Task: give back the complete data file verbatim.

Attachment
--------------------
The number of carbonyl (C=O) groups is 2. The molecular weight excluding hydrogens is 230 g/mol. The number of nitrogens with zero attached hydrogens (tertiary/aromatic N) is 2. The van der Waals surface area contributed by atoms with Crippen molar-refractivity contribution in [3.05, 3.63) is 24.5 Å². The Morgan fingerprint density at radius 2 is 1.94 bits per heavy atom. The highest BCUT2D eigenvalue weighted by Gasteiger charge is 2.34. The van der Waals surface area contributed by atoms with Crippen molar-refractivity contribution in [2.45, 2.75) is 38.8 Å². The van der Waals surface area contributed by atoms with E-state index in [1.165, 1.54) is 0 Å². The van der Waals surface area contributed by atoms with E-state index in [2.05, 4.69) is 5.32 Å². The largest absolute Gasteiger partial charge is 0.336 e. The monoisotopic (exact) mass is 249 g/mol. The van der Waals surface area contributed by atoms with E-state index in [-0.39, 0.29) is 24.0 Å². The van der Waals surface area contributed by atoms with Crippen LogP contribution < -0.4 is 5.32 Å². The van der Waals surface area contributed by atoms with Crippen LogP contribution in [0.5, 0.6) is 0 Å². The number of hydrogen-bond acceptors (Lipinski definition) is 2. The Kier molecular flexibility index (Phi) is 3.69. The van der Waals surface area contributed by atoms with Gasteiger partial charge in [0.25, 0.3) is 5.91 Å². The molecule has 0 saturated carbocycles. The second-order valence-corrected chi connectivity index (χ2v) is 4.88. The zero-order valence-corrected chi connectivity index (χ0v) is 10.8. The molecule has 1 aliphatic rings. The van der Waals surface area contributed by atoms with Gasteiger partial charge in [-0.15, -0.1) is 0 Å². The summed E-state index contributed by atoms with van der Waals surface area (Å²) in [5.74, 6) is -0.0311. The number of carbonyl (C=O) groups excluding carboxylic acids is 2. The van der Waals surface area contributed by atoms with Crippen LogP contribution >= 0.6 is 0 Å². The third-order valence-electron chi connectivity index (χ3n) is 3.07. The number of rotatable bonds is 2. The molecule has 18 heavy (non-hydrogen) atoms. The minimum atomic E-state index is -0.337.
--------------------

The number of carbonyl (C=O) groups is 2. The molecular weight excluding hydrogens is 230 g/mol. The number of nitrogens with zero attached hydrogens (tertiary/aromatic N) is 2. The van der Waals surface area contributed by atoms with Crippen molar-refractivity contribution in [3.05, 3.63) is 24.5 Å². The Morgan fingerprint density at radius 2 is 1.94 bits per heavy atom. The highest BCUT2D eigenvalue weighted by Gasteiger charge is 2.34. The van der Waals surface area contributed by atoms with Crippen molar-refractivity contribution in [2.45, 2.75) is 38.8 Å². The van der Waals surface area contributed by atoms with E-state index in [1.165, 1.54) is 0 Å². The van der Waals surface area contributed by atoms with E-state index in [2.05, 4.69) is 5.32 Å². The largest absolute Gasteiger partial charge is 0.336 e. The monoisotopic (exact) mass is 249 g/mol. The van der Waals surface area contributed by atoms with E-state index in [-0.39, 0.29) is 24.0 Å². The van der Waals surface area contributed by atoms with Crippen LogP contribution < -0.4 is 5.32 Å². The van der Waals surface area contributed by atoms with Crippen LogP contribution in [0.5, 0.6) is 0 Å². The number of hydrogen-bond acceptors (Lipinski definition) is 2. The Kier molecular flexibility index (Phi) is 3.69. The van der Waals surface area contributed by atoms with Gasteiger partial charge in [0.25, 0.3) is 5.91 Å². The molecule has 0 saturated carbocycles. The second-order valence-corrected chi connectivity index (χ2v) is 4.88. The zero-order valence-corrected chi connectivity index (χ0v) is 10.8. The molecule has 1 aliphatic rings. The van der Waals surface area contributed by atoms with Gasteiger partial charge in [-0.15, -0.1) is 0 Å². The summed E-state index contributed by atoms with van der Waals surface area (Å²) in [5.74, 6) is -0.0311. The number of carbonyl (C=O) groups excluding carboxylic acids is 2. The van der Waals surface area contributed by atoms with Crippen LogP contribution >= 0.6 is 0 Å². The third-order valence-electron chi connectivity index (χ3n) is 3.07. The number of rotatable bonds is 2. The molecule has 18 heavy (non-hydrogen) atoms. The minimum atomic E-state index is -0.337.